Grease is grease, right? Unfortunately, the answer is not that simple, because there are many types of greases. If the right grease is not being used in equipment, you could be paying too much for replacement parts. On the other hand, the right grease can allow equipment to run for years without a maintenance problem. The key is learning which grease is right for your needs.

Calcium Sulfonate
Not new to the grease scene, calcium sulfonate thickeners have been around for almost 50 years. This particular type of grease has inherent extreme pressure (EP) properties that stand out from the rest. These properties, combined with the fact that it can be formulated for use in H-1 (food-grade) applications, make it an attractive alternative to other greases.

Background
There are a number of grease thickeners available, each with its own strengths and weaknesses. Briefly, typical lithium-based greases (the most common) are made from a fatty acid, usually 12-hydroxystearic acid, and a lithium base to produce a simple soap which acts as the grease thickener. Components are then added to give it EP and other desirable properties that allow equipment to run at peak performance.


Figure 1. Calcium Sulfonate Grease

To make a lithium-based complex grease, part of the fatty acid is replaced with another acid (usually a diacid), which makes the complex soap. This type of mixed soap structure has special properties that enable the grease to be heated to a higher temperature without losing its structure or oil separating from the thickener. This maximum temperature is referred to as the dropping point. The dropping point is critical because it is the point at which the grease reverts back to a liquid (the oil separates from the thickener). Calcium sulfonate-based greases have a higher dropping point, making them attractive for some high-temperature applications.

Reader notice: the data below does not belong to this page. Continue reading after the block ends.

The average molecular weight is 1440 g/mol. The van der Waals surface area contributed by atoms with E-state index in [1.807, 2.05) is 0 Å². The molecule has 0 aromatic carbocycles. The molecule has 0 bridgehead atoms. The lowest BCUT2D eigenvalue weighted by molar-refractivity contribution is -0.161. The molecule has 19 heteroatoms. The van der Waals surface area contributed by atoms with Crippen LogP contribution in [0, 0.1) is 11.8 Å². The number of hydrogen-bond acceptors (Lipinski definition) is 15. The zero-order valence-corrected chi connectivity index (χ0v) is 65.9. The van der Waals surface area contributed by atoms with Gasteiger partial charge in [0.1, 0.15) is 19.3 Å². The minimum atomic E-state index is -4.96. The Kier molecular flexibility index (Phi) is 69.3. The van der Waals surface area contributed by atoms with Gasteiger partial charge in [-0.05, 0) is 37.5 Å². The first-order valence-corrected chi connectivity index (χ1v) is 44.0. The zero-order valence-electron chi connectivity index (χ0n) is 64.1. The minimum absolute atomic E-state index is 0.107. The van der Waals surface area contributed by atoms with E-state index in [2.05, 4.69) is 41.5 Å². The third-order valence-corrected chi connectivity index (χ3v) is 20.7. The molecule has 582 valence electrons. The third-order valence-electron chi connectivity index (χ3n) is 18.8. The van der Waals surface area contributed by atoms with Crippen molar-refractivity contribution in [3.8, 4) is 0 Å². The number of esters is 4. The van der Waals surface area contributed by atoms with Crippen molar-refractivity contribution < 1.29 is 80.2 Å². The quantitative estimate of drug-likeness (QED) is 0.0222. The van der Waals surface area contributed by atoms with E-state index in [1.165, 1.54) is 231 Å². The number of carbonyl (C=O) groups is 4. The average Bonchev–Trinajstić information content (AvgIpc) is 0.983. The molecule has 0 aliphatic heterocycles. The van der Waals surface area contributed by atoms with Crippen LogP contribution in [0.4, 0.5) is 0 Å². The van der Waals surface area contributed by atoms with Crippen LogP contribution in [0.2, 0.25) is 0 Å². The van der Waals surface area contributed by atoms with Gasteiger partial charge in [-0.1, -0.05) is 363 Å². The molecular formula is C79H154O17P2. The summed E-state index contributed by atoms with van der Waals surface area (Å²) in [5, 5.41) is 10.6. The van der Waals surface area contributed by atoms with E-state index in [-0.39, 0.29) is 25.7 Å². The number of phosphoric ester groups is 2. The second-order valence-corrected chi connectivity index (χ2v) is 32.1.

Calcium sulfonate greases are made by converting a fluid detergent that contains amorphous calcium carbonate to a grease containing calcite particles. Because of the calcite particles’ lubricating properties, performance additives containing sulfur, phosphorous or zinc may not be needed. This is why some calcium sulfonate-based greases are attractive to the food industry.

The Art of Making Grease
Max Born, a German mathematician and physicist, once said, “Science is not formal logic. It needs the free play of the mind in as great a degree as any other creative art.” Making a grease is no exception. With respect to calcium sulfonate greases, the art involves the process used to convert the detergent to grease. How one executes this can affect the EP performance and dropping point. There’s more to the art of making grease. There is a range of manufacturers, and sometimes the process used for one manufacturer’s equipment must be modified for another. Therefore, art also plays a role in the manufacturing process.

Concerns with Calcium Sulfonates
Although calcium sulfonate greases have desirable properties, an inhibiting factor is the cost. Calcite particles are the business end of making the product work, but reaching that point can be expensive. In addition, calcium sulfonate supply is limited, while costs are escalating. Plants are operating at capacity, and grease is not the only bidder. Calcium sulfonates are used in engine oil, metalworking, automatic transmission fluid, industrial and automotive gear oil additives as well as other applications. To complicate the situation, let’s compare the treat rates. Heavy-duty diesel applications require an approximate treat level of five percent. In grease applications, the treat levels spike to between 20 and 50 percent. That’s a big difference and a major reason for the high cost.